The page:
Comments: more on the Catholic Herald interview

I've blogged my thoughts on the topic at

http://davewilliams-random-thoughts.blogspot.com/

Posted by dave williams at Friday, 17 November 2006 at 5:49pm GMT

I am so glad to see Rowan responding to being misquoted.

My concerns about the reforms being rolled back unless there are strong theological underpinnings still stand. There are still highly organised, highly misogynistic dioceses and groups that would do so. There needs to be the counterweight or they will simply erode away reforms over time.

Thank you Simon for this posting, I'd actually come onto TA to link in the Ekklesia article, but you had already done it. :-)

Posted by Cheryl Clough at Friday, 17 November 2006 at 9:01pm GMT

I think a clue to understanding RW's controverted remark is the moral pressure he is under from Rome to reconsider the issue of women priests. Cardinal Walter Kasper gave a speech at RW's enthronement, was invited to comment on the Windsor Report (which he did: http://www.vatican.va/roman_curia/pontifical_councils/chrstuni/card-kasper-docs/rc_pc_chrstuni_doc_20041217_kasper-arch-canterbury_en.html), and also gave an invited lecture stongly stressing the non-ordainability of women and the ecumenical problem created by women priests. Against that background, RW's remark means: "You, in Rome, say we must reconsider women priests -- and to be sure such a possibility is not entirely beyond the bounds of imagination, enormously difficult though it would be -- but why should we even contemplate it unless you can give us solid theological reasons for doing so, and, frankly, the reasons you have so far given quite fail to convince".

Posted by Spirit of Vatican II at Saturday, 18 November 2006 at 8:28am GMT

"Ecumenical obstacles"?

What obstacles? The churches are different; they have different ecclesiologies and different ideas about a lot of things.

This is the raison d'être of Ecumenism.

But "obstacles" - don't they mean "veto"?

Posted by Göran Koch-Swahne at Saturday, 18 November 2006 at 9:22am GMT

Well said, Goran. Unity can mean control and submission. I would rather that we were building models that enabled mutual respect. Acknowledging the validity of "the other" without demanding that it be "like us" to be legitimate.

After all, woman can not be man, no matter how hard she tries, the plumbing is simply different. Yet God made woman so that man was not alone. God wanted us to be able to find respect for the other, not make the other like us.

Posted by Cheryl Clough at Saturday, 18 November 2006 at 3:19pm GMT

'What obstacles? The churches are different; they have different ecclesiologies and different ideas about a lot of things.' (Goran quote, see above).

Vive la difference !

Well said Goran !

If I go to an ecumenical meeting, I do not expect to be the covert subject of a hidden agenda, to subvert my identity , my sense of self, my me. My sensibility, spirituality and any 'beliefs' I may happen to have, are all part of this identity along with my (hidden) history.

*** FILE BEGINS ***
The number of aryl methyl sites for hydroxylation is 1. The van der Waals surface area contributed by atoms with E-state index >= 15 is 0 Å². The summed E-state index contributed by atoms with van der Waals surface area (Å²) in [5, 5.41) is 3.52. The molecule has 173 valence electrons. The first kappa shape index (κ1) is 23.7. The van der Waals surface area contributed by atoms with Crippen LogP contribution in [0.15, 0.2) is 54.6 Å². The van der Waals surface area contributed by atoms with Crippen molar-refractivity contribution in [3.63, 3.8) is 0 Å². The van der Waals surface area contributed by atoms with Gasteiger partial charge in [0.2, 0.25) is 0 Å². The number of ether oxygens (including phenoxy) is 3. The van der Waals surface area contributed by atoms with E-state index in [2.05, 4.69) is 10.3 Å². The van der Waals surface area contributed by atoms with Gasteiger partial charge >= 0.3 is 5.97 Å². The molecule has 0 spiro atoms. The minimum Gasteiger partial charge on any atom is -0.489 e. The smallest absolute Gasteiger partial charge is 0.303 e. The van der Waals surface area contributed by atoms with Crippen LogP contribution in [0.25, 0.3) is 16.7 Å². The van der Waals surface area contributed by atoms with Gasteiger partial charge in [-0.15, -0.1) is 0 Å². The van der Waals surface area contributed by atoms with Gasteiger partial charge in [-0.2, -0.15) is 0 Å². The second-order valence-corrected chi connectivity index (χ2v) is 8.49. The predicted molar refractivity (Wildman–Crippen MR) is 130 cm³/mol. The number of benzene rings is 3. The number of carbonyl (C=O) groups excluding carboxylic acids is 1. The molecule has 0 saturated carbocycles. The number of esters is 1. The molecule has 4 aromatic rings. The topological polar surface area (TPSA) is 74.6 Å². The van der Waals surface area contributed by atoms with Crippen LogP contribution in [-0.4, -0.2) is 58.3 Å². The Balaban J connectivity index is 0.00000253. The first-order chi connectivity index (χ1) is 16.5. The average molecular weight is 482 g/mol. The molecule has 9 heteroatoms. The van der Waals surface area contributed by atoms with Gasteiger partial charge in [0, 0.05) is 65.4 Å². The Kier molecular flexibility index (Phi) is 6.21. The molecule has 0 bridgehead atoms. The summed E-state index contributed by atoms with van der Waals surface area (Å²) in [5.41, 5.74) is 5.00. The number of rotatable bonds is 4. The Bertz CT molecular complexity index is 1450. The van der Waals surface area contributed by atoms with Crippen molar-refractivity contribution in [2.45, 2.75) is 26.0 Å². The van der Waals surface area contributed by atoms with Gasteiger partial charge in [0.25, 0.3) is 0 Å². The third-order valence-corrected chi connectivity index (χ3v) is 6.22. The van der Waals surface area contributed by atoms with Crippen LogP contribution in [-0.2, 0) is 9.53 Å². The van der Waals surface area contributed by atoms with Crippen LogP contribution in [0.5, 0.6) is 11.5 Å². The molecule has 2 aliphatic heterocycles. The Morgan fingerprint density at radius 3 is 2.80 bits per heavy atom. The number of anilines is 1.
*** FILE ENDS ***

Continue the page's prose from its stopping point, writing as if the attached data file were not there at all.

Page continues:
Presumably, I am not alone in this respect, and we would all like to be treated with similar consideration and respect.

And surely this would hold true WITHIN denominations, as well as between them ? E.g. protestant and Catholic anglicans. Or sacramentalists and non-sacramentalists. I have found the RC denomination is not momumental, either. I have experienced RC evangelicals, humanists and Charismatics. The mass in the humanistic setting was a house mass with greatly simplified ritual and an emphasis on sharing and togetherness. The charismatic prayer group made eucharist from time to time, and at the eucharistic prayer a paragraph(epiklesis, anamnesis etc) was said in turn by each woman and man present --all having said the 'Words of Consecration' together.

And who can forget Dr.Orchard the Congregationalist minister years ago, who conducted high mass each Sunday ?

I refer to these tangible things as they make explicit the diversity & richness within denominations, better than quoting the varying christologies, soteriologies, ecclesiologies and what have you.

I do not know how my faith-life journey will end, but I do wish to be free to continue to grow organically, without let or hindrance

(from the diktats of Rome, Lambeth-Windsor or any other alleged authority in faith & morals).

Posted by laurence roberts at Saturday, 18 November 2006 at 8:03pm GMT

Robert Pigott did make a good fist of telling how this story came about. I had said to him that he would not try, and I was wrong.
Simon points to the "pigs might fly" editorial from the Herald and it is revealing. Here we see the issue as they see it:
"You won't be going to Rome to ask the Holy Father to reconsider having women priests will you?" - the bit about pigs!
"You are the ones who have to reconsider your decision!"
Well, of course if Rowan is expecting them to change their mind, he can't close off the possibility of Anglicans also doing that - Can he?
And the crunch line, we didn't do it to invigorate the church or for any other reason other than as baptised Christians we thought it was the RIGHT thing to do no matter how painful.

Who knows the RC's might evolve, sprout wings, and do the right thing too one day -